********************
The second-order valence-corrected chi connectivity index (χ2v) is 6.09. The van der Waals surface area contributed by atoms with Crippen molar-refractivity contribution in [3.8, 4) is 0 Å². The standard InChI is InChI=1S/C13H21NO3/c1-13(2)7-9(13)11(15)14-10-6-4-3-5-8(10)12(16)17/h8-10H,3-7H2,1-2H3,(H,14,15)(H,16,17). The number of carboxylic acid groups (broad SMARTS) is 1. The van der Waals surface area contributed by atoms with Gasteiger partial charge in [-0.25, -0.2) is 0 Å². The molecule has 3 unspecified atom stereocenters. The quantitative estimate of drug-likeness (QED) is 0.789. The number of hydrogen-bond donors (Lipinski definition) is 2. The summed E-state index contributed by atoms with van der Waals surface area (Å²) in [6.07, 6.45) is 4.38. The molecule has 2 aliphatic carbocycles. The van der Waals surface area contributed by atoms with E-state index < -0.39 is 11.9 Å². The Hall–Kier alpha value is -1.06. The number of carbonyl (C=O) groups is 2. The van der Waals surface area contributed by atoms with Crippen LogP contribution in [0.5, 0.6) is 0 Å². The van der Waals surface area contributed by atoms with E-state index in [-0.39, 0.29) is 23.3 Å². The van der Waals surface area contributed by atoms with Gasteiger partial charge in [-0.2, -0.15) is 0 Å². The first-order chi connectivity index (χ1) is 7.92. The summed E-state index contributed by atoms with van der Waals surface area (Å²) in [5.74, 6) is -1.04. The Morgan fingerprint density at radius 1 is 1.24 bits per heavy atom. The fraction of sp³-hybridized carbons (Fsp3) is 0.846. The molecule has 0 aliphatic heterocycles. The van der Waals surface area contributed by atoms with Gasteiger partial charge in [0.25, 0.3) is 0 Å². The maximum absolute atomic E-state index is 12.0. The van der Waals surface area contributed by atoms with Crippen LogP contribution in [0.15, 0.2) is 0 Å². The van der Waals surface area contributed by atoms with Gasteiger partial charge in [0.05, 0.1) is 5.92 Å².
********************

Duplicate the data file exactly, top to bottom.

The second-order valence-corrected chi connectivity index (χ2v) is 6.09. The van der Waals surface area contributed by atoms with Crippen molar-refractivity contribution in [3.8, 4) is 0 Å². The standard InChI is InChI=1S/C13H21NO3/c1-13(2)7-9(13)11(15)14-10-6-4-3-5-8(10)12(16)17/h8-10H,3-7H2,1-2H3,(H,14,15)(H,16,17). The number of carboxylic acid groups (broad SMARTS) is 1. The van der Waals surface area contributed by atoms with Gasteiger partial charge in [-0.25, -0.2) is 0 Å². The molecule has 3 unspecified atom stereocenters. The quantitative estimate of drug-likeness (QED) is 0.789. The number of hydrogen-bond donors (Lipinski definition) is 2. The summed E-state index contributed by atoms with van der Waals surface area (Å²) in [6.07, 6.45) is 4.38. The molecule has 2 aliphatic carbocycles. The van der Waals surface area contributed by atoms with E-state index < -0.39 is 11.9 Å². The Hall–Kier alpha value is -1.06. The number of carbonyl (C=O) groups is 2. The van der Waals surface area contributed by atoms with Crippen LogP contribution in [0.5, 0.6) is 0 Å². The van der Waals surface area contributed by atoms with E-state index in [-0.39, 0.29) is 23.3 Å². The van der Waals surface area contributed by atoms with Gasteiger partial charge in [-0.2, -0.15) is 0 Å². The first-order chi connectivity index (χ1) is 7.92. The summed E-state index contributed by atoms with van der Waals surface area (Å²) in [5.74, 6) is -1.04. The Morgan fingerprint density at radius 1 is 1.24 bits per heavy atom. The fraction of sp³-hybridized carbons (Fsp3) is 0.846. The molecule has 0 aliphatic heterocycles. The van der Waals surface area contributed by atoms with Gasteiger partial charge in [0.25, 0.3) is 0 Å². The maximum absolute atomic E-state index is 12.0. The van der Waals surface area contributed by atoms with Crippen LogP contribution in [0.15, 0.2) is 0 Å². The van der Waals surface area contributed by atoms with Gasteiger partial charge in [0.05, 0.1) is 5.92 Å².